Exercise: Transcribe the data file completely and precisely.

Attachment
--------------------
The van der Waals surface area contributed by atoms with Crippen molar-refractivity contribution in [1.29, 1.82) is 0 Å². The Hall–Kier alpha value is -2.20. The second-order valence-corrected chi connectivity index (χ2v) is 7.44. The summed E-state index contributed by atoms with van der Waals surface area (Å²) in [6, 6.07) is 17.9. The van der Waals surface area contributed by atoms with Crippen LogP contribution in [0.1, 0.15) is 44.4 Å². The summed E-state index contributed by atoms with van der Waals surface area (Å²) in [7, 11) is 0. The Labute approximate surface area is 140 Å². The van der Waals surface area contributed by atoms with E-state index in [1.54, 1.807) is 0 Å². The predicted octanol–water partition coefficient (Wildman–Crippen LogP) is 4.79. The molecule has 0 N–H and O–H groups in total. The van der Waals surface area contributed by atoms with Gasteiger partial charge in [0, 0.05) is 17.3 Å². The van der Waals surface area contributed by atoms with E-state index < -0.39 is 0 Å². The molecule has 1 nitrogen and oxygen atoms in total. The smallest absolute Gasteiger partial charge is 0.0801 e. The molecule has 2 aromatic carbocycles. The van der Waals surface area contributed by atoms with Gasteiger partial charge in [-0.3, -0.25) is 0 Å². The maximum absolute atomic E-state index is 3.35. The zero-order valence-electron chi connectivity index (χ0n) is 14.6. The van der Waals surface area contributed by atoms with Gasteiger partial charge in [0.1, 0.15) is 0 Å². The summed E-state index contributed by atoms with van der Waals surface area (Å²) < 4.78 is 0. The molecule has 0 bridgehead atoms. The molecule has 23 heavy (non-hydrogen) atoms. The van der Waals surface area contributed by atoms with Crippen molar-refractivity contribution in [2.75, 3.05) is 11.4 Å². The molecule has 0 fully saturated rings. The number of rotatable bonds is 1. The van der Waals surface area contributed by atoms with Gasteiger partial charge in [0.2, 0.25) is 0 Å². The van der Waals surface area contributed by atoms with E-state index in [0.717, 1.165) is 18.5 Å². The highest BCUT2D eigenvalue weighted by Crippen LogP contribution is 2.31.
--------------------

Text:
The van der Waals surface area contributed by atoms with Crippen molar-refractivity contribution in [1.29, 1.82) is 0 Å². The Hall–Kier alpha value is -2.20. The second-order valence-corrected chi connectivity index (χ2v) is 7.44. The summed E-state index contributed by atoms with van der Waals surface area (Å²) in [6, 6.07) is 17.9. The van der Waals surface area contributed by atoms with Crippen LogP contribution in [0.1, 0.15) is 44.4 Å². The summed E-state index contributed by atoms with van der Waals surface area (Å²) in [7, 11) is 0. The Labute approximate surface area is 140 Å². The van der Waals surface area contributed by atoms with E-state index in [1.54, 1.807) is 0 Å². The predicted octanol–water partition coefficient (Wildman–Crippen LogP) is 4.79. The molecule has 0 N–H and O–H groups in total. The van der Waals surface area contributed by atoms with Gasteiger partial charge in [0, 0.05) is 17.3 Å². The van der Waals surface area contributed by atoms with E-state index < -0.39 is 0 Å². The molecule has 1 nitrogen and oxygen atoms in total. The smallest absolute Gasteiger partial charge is 0.0801 e. The molecule has 2 aromatic carbocycles. The van der Waals surface area contributed by atoms with Gasteiger partial charge in [-0.3, -0.25) is 0 Å². The maximum absolute atomic E-state index is 3.35. The zero-order valence-electron chi connectivity index (χ0n) is 14.6. The van der Waals surface area contributed by atoms with Gasteiger partial charge in [0.1, 0.15) is 0 Å². The summed E-state index contributed by atoms with van der Waals surface area (Å²) < 4.78 is 0. The molecule has 0 bridgehead atoms. The molecule has 23 heavy (non-hydrogen) atoms. The van der Waals surface area contributed by atoms with Crippen molar-refractivity contribution in [2.75, 3.05) is 11.4 Å². The molecule has 0 fully saturated rings. The number of rotatable bonds is 1. The van der Waals surface area contributed by atoms with Gasteiger partial charge in [0.2, 0.25) is 0 Å². The van der Waals surface area contributed by atoms with E-state index in [0.717, 1.165) is 18.5 Å². The highest BCUT2D eigenvalue weighted by Crippen LogP contribution is 2.31.